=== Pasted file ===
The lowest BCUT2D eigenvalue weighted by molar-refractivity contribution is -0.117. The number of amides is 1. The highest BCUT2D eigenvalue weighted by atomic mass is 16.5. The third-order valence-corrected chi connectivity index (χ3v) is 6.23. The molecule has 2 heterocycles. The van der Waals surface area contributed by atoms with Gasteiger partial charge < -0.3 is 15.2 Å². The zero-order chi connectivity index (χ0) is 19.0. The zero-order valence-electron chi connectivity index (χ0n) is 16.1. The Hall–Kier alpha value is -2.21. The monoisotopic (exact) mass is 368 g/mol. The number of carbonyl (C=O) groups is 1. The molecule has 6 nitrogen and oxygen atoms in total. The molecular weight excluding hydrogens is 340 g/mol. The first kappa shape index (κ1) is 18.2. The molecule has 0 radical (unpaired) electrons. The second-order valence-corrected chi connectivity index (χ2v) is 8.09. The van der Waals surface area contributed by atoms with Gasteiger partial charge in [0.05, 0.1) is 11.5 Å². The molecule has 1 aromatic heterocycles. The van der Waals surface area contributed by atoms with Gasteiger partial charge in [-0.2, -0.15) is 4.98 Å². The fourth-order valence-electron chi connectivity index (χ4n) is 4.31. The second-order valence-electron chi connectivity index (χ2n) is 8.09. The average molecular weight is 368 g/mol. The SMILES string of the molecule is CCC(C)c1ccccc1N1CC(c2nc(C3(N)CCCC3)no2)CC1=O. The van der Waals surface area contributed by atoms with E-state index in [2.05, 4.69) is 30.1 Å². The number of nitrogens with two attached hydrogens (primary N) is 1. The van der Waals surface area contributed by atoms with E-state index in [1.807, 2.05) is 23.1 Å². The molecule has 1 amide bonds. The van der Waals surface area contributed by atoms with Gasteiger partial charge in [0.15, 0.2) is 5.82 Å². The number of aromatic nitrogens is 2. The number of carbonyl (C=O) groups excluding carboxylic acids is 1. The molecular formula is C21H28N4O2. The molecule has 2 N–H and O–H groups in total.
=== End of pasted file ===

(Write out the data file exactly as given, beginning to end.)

The lowest BCUT2D eigenvalue weighted by molar-refractivity contribution is -0.117. The number of amides is 1. The highest BCUT2D eigenvalue weighted by atomic mass is 16.5. The third-order valence-corrected chi connectivity index (χ3v) is 6.23. The molecule has 2 heterocycles. The van der Waals surface area contributed by atoms with Gasteiger partial charge < -0.3 is 15.2 Å². The zero-order chi connectivity index (χ0) is 19.0. The zero-order valence-electron chi connectivity index (χ0n) is 16.1. The Hall–Kier alpha value is -2.21. The monoisotopic (exact) mass is 368 g/mol. The number of carbonyl (C=O) groups is 1. The molecule has 6 nitrogen and oxygen atoms in total. The molecular weight excluding hydrogens is 340 g/mol. The first kappa shape index (κ1) is 18.2. The molecule has 0 radical (unpaired) electrons. The second-order valence-corrected chi connectivity index (χ2v) is 8.09. The van der Waals surface area contributed by atoms with Gasteiger partial charge in [0.05, 0.1) is 11.5 Å². The molecule has 1 aromatic heterocycles. The van der Waals surface area contributed by atoms with Gasteiger partial charge in [-0.2, -0.15) is 4.98 Å². The fourth-order valence-electron chi connectivity index (χ4n) is 4.31. The second-order valence-electron chi connectivity index (χ2n) is 8.09. The average molecular weight is 368 g/mol. The SMILES string of the molecule is CCC(C)c1ccccc1N1CC(c2nc(C3(N)CCCC3)no2)CC1=O. The van der Waals surface area contributed by atoms with E-state index in [2.05, 4.69) is 30.1 Å². The number of nitrogens with two attached hydrogens (primary N) is 1. The van der Waals surface area contributed by atoms with E-state index in [1.807, 2.05) is 23.1 Å². The molecule has 1 amide bonds. The van der Waals surface area contributed by atoms with Gasteiger partial charge in [0.15, 0.2) is 5.82 Å². The number of aromatic nitrogens is 2. The number of carbonyl (C=O) groups excluding carboxylic acids is 1. The molecular formula is C21H28N4O2. The molecule has 2 N–H and O–H groups in total.